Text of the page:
What to Wear: Decoding That Dress Code

Business casual?

Casual dressy?

Business formal?

what?

Knowing what these words mean is a big part of being an adult, which is coming up quickly on us all (there’s a terrifying thought).

With the University of Iowa Job and Internship Fair next week, it’s important to know what to wear while meeting with potential employers. As much as we would all like to believe that we’re not judging each other by our appearances, clothing does make a statement. It’s the first thing people see, so it has to be impressive, professional and show who you are.

But what types of clothes go with each style? It’s a confusing mess of clothing that sometimes overlaps, but doesn’t at other times. There’s a plethora of shoes, skirts and pantsuits to sort through, and I’m here to help know what to wear for that big interview.

Black Tie/Black Tie Optional

What to wear for a black tie event varies depending on the situation. For men, it’s relatively simple: a tuxedo. But with the fabulous array of fancy outfits that a woman can wear, a black tie event could constitute wearing a gown, dressy separates or a cocktail dress. When in doubt of what to wear, go by what the hostess will most likely be wearing. For example, if a black tie event is a work function, you would most likely wear a formal cocktail dress.

Black tie optional is a little less strict, with more leniency in clothing for both men and women. According to Style Caster, “you aren’t expected to go all out as if you were attending the Oscars, but this dress code still calls for formal attire.” It’s a little bit of a murky description, but wearing a dress that hits below the knees is a good go-to.

Business Formal/Business Professional

This dress code is common for daytime formal events, such as conferences or work lunches. Clothing in this dress code is described as something you would wear in the office, but has a formal flair to it and feels dressed up. Some good staples to have for this are a tailored dress or a fitted pantsuit. Don’t forget to stick to a neutral, chic color palette for this dress code, too.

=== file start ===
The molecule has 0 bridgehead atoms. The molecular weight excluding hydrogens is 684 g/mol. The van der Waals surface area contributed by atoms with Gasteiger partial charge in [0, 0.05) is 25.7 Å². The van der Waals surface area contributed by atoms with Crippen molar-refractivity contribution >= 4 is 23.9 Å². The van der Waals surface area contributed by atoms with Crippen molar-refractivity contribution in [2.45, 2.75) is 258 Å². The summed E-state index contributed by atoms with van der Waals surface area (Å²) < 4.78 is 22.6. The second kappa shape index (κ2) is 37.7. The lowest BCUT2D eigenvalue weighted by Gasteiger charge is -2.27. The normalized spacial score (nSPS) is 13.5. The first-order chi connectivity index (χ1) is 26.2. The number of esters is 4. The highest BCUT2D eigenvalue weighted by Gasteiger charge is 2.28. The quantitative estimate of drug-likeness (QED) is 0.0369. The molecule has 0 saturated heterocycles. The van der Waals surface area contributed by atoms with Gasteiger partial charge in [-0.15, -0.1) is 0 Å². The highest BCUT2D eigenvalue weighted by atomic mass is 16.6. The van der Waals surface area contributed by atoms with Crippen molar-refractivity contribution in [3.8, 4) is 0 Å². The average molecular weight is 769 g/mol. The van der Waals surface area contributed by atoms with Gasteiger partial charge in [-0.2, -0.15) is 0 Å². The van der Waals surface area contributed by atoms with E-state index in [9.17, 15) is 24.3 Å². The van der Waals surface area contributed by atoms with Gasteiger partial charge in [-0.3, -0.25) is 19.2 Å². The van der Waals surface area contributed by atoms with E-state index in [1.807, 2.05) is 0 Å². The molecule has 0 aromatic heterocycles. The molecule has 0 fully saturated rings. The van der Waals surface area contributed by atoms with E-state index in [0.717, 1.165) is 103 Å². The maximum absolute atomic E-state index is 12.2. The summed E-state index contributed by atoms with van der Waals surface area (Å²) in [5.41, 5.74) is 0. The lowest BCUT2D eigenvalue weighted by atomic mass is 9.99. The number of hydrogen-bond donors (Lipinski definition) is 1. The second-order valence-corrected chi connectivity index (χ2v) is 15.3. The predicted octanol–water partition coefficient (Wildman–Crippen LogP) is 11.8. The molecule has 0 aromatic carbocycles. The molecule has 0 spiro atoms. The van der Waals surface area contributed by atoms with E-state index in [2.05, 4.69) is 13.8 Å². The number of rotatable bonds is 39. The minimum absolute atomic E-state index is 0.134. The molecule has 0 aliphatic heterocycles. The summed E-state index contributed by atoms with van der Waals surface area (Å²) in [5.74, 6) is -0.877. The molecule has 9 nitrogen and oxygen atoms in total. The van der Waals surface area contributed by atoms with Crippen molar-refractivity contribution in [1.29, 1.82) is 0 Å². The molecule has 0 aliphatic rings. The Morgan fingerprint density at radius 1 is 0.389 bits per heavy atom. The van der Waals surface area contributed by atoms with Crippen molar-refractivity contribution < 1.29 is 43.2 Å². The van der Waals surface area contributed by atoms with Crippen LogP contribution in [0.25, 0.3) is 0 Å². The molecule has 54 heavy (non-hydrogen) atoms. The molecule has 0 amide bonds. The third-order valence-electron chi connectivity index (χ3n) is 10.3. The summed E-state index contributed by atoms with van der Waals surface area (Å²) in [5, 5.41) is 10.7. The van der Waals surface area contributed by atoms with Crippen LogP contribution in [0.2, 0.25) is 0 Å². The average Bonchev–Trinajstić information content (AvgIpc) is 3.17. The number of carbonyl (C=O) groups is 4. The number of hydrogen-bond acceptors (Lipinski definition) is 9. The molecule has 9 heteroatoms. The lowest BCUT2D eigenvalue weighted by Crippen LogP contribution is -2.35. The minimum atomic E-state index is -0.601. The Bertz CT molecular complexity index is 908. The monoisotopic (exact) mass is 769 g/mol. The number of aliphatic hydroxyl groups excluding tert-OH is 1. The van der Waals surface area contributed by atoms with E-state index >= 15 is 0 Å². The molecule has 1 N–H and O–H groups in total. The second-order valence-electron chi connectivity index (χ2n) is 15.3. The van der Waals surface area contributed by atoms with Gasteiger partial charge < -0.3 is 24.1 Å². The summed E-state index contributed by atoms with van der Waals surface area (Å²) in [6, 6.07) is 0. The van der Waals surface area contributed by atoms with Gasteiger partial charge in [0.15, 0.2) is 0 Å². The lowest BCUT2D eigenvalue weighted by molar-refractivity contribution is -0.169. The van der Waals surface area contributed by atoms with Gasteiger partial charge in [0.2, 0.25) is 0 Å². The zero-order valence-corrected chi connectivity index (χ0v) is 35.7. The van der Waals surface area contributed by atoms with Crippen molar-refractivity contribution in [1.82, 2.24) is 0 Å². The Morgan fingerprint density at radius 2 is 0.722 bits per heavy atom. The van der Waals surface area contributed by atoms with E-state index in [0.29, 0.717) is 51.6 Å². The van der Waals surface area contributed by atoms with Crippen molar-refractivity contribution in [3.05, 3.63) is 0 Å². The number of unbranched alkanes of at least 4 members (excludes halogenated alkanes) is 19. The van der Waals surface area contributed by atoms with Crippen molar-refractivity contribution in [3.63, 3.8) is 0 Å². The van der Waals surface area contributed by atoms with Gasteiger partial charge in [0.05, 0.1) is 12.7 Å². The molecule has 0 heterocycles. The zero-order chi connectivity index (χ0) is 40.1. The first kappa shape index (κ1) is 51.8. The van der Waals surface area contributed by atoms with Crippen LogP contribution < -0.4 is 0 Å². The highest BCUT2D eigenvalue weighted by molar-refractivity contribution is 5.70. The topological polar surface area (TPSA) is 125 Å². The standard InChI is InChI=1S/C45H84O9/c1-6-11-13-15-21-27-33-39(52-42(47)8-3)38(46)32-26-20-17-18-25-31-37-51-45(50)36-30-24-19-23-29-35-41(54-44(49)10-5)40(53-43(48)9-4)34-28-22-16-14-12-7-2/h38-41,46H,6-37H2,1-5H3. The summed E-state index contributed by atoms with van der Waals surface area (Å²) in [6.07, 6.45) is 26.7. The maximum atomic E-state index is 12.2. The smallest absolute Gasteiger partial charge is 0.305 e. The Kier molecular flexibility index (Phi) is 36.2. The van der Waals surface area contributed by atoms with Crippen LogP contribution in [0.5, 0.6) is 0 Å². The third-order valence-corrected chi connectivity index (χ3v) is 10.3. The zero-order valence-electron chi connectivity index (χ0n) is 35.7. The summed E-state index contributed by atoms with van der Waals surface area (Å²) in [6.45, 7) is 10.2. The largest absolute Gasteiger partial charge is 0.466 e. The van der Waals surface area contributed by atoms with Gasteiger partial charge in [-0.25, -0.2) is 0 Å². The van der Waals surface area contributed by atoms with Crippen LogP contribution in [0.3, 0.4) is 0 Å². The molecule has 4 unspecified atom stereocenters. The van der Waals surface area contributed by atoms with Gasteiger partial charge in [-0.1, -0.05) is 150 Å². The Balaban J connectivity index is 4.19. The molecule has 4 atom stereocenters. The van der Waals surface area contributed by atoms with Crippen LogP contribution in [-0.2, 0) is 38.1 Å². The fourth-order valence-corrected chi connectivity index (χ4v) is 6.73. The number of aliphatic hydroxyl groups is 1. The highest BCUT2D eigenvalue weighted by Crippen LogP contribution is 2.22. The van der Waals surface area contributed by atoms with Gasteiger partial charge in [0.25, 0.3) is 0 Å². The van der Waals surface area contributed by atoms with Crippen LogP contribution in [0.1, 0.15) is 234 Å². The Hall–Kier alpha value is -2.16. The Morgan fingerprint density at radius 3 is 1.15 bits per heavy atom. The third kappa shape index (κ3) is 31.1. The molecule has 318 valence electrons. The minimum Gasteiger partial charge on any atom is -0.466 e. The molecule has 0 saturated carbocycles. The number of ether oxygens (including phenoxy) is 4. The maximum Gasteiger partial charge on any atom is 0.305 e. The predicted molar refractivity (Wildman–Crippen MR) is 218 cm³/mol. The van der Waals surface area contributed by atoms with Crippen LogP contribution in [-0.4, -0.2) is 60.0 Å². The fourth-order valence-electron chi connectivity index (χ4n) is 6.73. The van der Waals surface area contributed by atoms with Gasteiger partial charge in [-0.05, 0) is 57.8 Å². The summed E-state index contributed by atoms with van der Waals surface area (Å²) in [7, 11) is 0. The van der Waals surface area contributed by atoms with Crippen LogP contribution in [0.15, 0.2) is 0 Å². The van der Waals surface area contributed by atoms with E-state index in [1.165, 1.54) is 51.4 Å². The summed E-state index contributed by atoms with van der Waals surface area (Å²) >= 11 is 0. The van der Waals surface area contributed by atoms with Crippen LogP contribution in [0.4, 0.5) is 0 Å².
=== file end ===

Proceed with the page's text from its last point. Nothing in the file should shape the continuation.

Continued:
Business Casual

While this is the most common dress code for a business setting, it’s the hardest to figure out. Business casual is a mix between traditional work attire with a bit of street style thrown in. Pencil skirts, fun blouses, blazers and slacks can be dressed up with accessories and shoes in business casual.

Casual Dressy

Casual dressy is another strange amalgamation of styles. In essence, it’s taking what your normal casual style is and dressing it up with fancier accessories. For example, take the pair of pants you love to wear to work and dress them up with a nice pair of ankle boots.

Casual

The most comfortable of the work dress codes, casual is also the easiest. While it isn’t the same as what you wear for class (READ: NO LEGGINGS), it’s still very simple. Jeans and tennis shoes are allowed here, making for an awesome “casual Friday.”

 

Photos from Seventeen, Giphy, Polyvore and Fashion Gum.